• Serve with steamed brown rice or cooked egg noodles, and seared or steamed green beans or fresh asparagus spears.
  • Another option is to add 1 ½ cups red or green seedless grapes to the hot fat after searing chicken (before adding onions), and cook about 3 minutes, until ‘just tender’. Remove from pan, and reserve. Add back to pan with chicken after making the sauce.


2/9/14: Made this with one brined game hen, halving the recipe as written. I used both boiling onions (frozen), and fresh button mushrooms, and some leftover Merlot wine. Did not add grapes. Braised on stovetop in my saucier, about 60 minutes total; it didn’t need 2 hours, so I updated recipe accordingly. Also used buerre mania (½ Tbsp each flour and butter) to thicken sauce. Result: Excellent!

3/24/14: Made as before but use both mushrooms and grapes. Very good, but I think should not use both mushrooms and grapes.

Braised Cornish Game Hens, Veronique

This recipe is inspired by Cornish Game Hens with Grapes from Nourishing Traditions by Sally Fallon. Her recipe is not braised, but baked. I much prefer braising, so I used ideas from Healthy – Delicious (4). In this regard, it is very similar to the Coq au Vin recipe above, but I like to make it with brined & halved Cornish game hens or wild grouse when I can get it.

To brine, plan on 1 quart brine per pound of bird, and up to 1 cup Kosher salt per gallon water for the brine. For more info on brining see my posts: Game Hens and Other Small Fowl, Brining Poultry and Roasting a Bird. or other sites: Big (5), and Cooks (6).

I cut the birds in half after brining, removing the backbone. It can be added to the braising mix, then removed before serving. Save it with other bones for a future broth, or feed it to your pet (my cats love the backbone!)

Prepare Israeli couscous as in the Healthy – Delicious (6) recipe, to serve with this dish. Rice or spouted & steamed quinoa also work well.

Serves 4 – 6.

Ingredients & Equipment:

  • 2 whole pasture-raised cornish game hens or other small poultry, about 22 oz each
  • Kosher salt, Rapadura sugar & dried thyme (for brining)
  • 2 Tbsp lard or coconut oil, ¼ lb bacon, diced
  • white or whole grain oat flour for dredging
  • Unrefined sea salt & freshly ground black pepper
  • 1 – 2 cups fresh grapes (red or green)
  • 2 cloves garlic, minced
  • ½ – ⅔ cup dry white wine or red wine
  • 2 cups homemade chicken stock
  • 1 Tbsp chopped fresh thyme, or 1 tsp dried
  • 2 Tbsp arrowroot mixed with 2 Tbsp filtered water.
  • large bowl
  • large saucier or enameled cast iron French oven
  • small bowl


  1. Start this the day before you plan to serve. First butterfly the hens (remove backbone and splay the two sides of each hen). Brine for 1-2 hours in the fridge. Then rinse and drain hens; separate the halves by cutting through the breastbone.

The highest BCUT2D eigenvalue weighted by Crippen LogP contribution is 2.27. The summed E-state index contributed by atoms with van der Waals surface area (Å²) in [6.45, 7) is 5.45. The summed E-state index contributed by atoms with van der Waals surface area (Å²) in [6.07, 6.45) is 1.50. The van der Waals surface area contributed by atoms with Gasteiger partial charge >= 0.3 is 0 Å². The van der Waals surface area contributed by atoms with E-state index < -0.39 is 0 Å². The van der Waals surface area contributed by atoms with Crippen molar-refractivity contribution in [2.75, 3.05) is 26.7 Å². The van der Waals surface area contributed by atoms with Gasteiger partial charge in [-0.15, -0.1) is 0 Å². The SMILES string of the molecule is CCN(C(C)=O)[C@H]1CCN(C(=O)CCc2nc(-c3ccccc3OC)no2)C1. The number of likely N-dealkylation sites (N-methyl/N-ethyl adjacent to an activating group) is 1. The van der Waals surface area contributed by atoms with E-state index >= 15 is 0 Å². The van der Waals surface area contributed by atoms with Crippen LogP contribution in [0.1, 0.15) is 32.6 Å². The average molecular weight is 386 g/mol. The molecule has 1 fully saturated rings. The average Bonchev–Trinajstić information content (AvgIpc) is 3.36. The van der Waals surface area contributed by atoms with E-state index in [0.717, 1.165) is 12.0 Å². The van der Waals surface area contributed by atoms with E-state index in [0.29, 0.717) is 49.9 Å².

2. Because brining softens the skin so that it doesn’t get as crispy as desired, Place halved hens to dry uncovered on a plate, skin-side up, in the fridge overnight.
  3. Dredge hen halves in flour, and season with freshly ground pepper (if you don’t brine, then season also with salt).
  4. Brown halves and backbones in hot lard over medium high heat, 2 – 3 minutes per side. Or cook diced bacon, reserving the fat. You may need to do in batches to avoid overcrowding (adding more oil as needed with each batch). Keep browned pieces warm until all have been browned.
  5. Sauté grapes in oil in the pan about 5 minutes, then remove.
  6. Add wine and simmer, scraping browned bits off the bottom of the pan, until the wine is reduced by about half, about 5 minutes
  7. Return hens to pan (skin-side up), along with accumulated juices. Pour broth over all and sprinkle with fresh thyme; bring to simmer, then reduce heat to medium low, cover and cook until meat is very tender, about 45 – 60 minutes. Transfer meat to bowl.
  8. Raise heat to medium high and bring liquids to a boil, stirring to scrape up any bits and juices in the pan; continue to cook until reduced and thickens, about 10 – 15 minutes. In small bowl, whisk arrowroot and water, then whisk a bit at a time into the sauce. Cook, whisking constantly, until sauce simmers and thickens to desired consistency.
  9. Check seasoning. Return hens and reserved grapes to the pan and simmer gently over medium-low heat until chicken is heated through. Serve.

Testing 7/25/10: Used 1 game hen so made half recipe. I’m on a low carb diet, so I did not use flour/starch for dredging or thickening the sauce, and I used only ½ cup grapes. I’d intended to make this with red grapes/red wine but only green seedless grapes were available so I used those with dry white wine. Also used ⅓ cup wine instead of ¼ for half-recipe, which was a good change. Otherwise, as written for half recipe. After browning the chicken and sautéing the grapes/garlic, then deglazing the pan with wine, I had to let everything rest for over and hour because of an interruption. I returned the hen to the saucier and covered with the lid, heat off; and let the grapes rest in a bowl. This seemed to be a good thing as the sauce was out of this world. When I resumed with the braise, the hen cooked about 1 hour until done. Removed hen and grapes and cooked down the sauce without thickener, then served the dish in a wide shallow bowl. I did not serve with couscous or quinoa, just some braised kale and green beans. Result: Excellent!


  1. Fine (
  2. Mastering the Art of French Cooking
  3. Larousse Treasury of Country Cooking, 1978 Edition.
  4. (
  5. Cooks (
  6. Healthy – Delicious (